Page:Popular Science Monthly Volume 12.djvu/656

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THE POPULAR SCIENCE MONTHLY.

they now are." The different kinds of fish now in these ponds are California salmon, Kennebec salmon, brook-trout, salmon-trout, grayling, a hybrid of California salmon and brook-trout, also a hybrid between salmon-trout and white-fish.

 

Graves of the Mound-Builders.—On opening a sepulchral mound on Coup's Creek, Macoupin County, Illinois, four skeletons were found sitting two-and-two, with the arms crossed, and the knees of one pair pressing sharply against the backs of the other. The grave was six feet in length by three in width, and search was made for other remains. Nothing, however, was found, except four large marine shells, identified as of the Linnæan species Busycon perversum. The position of each of these shells in relation to the skeletons was the same: the smaller end of one had been placed in the right hand of each, while the larger portion rested in the hollow above the left hip. But what will appear most singular in this remarkable find is the fact that each shell contained what seemed to be the bones of an infant. "Within each of the shells," writes Mr. John Ford, in the "Proceedings" of the Academy of Natural Sciences of Philadelphia, "there had been packed what appeared to be the bones of a child; the skull, which evidently had been crushed before burial, protruding beyond the aperture. Of course, any hypothesis regarding the purpose of this peculiar rite must necessarily be of a conjectural character; nevertheless, it was difficult to resist the conclusion that these infants were sacrificial offerings to the spirits of the dead, whom the living desired to honor."

 

Non-Poisonous Coloring for Preserved Vegetables.—A patented process, for giving to cooked and preserved vegetables a green color, without the employment of copper or any other poisonous substance, is described as follows: First, the green leaves of some such plant as spinach, or sorrel, are scalded for a few minutes with boiling water, and drained; they are then triturated with knives or other cutting instruments. Next the triturated mass is heated with an equal weight of caustic soda solution marking 12.5° Beaumé, the mixture being boiled till the leaves are dissolved. From the product prepare a "lacker" by precipitating alum with this alkaline solution of chlorophyl, and then draw off and wash the precipitate in abundance of water, and finally press out the excess of water. To prepare the lacker for use, about thirty pounds of it is put in a basin with about fifteen pounds of soluble phosphates, especially phosphates of soda, potash, or ammonia, or of acid phosphates, or alkaline citrates, or double tartrates, and water is added until the liquor marks 2° to 5° Beaumé. To communicate the green color of this chlorophyl preparation to cooked or preserved vegetables, the latter have only to be immersed for a few minutes in the solution at a temperature of 212° Fahr. The effect of the operation is to impart to the products treated a fine, permanent green color, due to the absorption and fixation of an excess of chlorophyl.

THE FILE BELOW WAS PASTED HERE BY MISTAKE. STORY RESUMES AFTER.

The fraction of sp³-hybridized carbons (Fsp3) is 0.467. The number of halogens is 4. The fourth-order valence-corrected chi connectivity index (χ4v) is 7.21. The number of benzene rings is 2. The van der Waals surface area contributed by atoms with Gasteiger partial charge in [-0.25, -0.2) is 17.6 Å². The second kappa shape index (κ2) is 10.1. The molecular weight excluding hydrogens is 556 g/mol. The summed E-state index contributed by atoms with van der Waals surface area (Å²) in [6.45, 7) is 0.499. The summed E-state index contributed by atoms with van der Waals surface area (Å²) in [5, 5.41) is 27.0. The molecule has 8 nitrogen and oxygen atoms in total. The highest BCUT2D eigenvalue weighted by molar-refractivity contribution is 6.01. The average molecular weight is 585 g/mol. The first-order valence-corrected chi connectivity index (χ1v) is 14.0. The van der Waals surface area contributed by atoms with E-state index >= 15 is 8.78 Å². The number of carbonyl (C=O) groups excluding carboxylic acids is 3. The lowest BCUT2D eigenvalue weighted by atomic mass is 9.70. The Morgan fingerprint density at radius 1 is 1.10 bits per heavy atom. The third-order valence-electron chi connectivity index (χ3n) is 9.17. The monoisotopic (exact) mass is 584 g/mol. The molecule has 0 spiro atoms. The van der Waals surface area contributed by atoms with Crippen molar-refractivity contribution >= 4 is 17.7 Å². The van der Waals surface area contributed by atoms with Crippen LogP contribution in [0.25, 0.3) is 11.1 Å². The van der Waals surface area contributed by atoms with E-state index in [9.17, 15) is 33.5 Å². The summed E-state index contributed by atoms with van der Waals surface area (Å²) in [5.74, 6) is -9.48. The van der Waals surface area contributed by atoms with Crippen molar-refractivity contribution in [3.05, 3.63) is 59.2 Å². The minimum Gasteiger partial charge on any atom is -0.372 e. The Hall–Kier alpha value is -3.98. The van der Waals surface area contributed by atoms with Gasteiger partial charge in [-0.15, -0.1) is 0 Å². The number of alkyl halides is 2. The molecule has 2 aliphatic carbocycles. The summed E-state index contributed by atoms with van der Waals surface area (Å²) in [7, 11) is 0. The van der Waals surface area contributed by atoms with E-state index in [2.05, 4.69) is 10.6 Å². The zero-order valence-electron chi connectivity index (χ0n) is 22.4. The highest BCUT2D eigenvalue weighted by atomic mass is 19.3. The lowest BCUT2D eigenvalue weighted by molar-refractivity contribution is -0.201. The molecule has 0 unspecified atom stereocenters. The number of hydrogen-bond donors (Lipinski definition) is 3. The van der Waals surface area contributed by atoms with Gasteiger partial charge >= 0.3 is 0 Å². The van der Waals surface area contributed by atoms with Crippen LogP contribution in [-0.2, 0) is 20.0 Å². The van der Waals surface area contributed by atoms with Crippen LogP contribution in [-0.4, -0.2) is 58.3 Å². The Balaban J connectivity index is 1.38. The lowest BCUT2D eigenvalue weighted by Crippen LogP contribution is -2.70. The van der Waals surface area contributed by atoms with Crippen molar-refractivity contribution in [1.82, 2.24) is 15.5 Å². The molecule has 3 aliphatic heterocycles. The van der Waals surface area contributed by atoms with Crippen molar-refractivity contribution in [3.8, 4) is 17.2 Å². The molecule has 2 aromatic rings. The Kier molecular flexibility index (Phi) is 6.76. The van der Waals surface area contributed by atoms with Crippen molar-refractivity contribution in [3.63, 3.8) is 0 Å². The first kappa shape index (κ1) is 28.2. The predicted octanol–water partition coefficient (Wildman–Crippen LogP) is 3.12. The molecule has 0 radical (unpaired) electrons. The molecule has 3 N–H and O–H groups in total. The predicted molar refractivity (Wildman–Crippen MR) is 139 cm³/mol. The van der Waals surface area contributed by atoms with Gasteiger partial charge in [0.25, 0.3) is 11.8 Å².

Compressed Air in Coal-Mining.—An English journal gives an account of certain experiments recently made at Wigan to show how compressed air may be substituted for fiery explosives in coal-mining. A "cartridge," or reservoir, was placed in a shot-hole, after the manner of a charge of powder, and rammed or plugged in the same way. This chamber is in connection with a powerful air-pump, adapted expressly for the purpose, and, by simply turning a wheel, the collier can "fire his shot" without the least danger of setting fire to the inflammable gases. Mr. Marsh's (the inventor's) machine is capable of exerting a pressure of over 12,000 pounds to the square inch, and this force can be produced by two men turning the wheel in less than three minutes from the time of ramming the cartridge. The Wigan experiments show that very large quantities of coal can be brought down at a very much less expenditure of force. The first cartridge "fired" was burst at a pressure of 7,500 pounds to the square inch, the pressure being registered by a gauge. The coal was fractured, but not brought down; and a second cartridge was inserted, and burst at a pressure of 8,250 pounds to the square inch, completely loosening the coal and breaking up about eight tons. The whole force of the shot was probably not exerted on the seam, as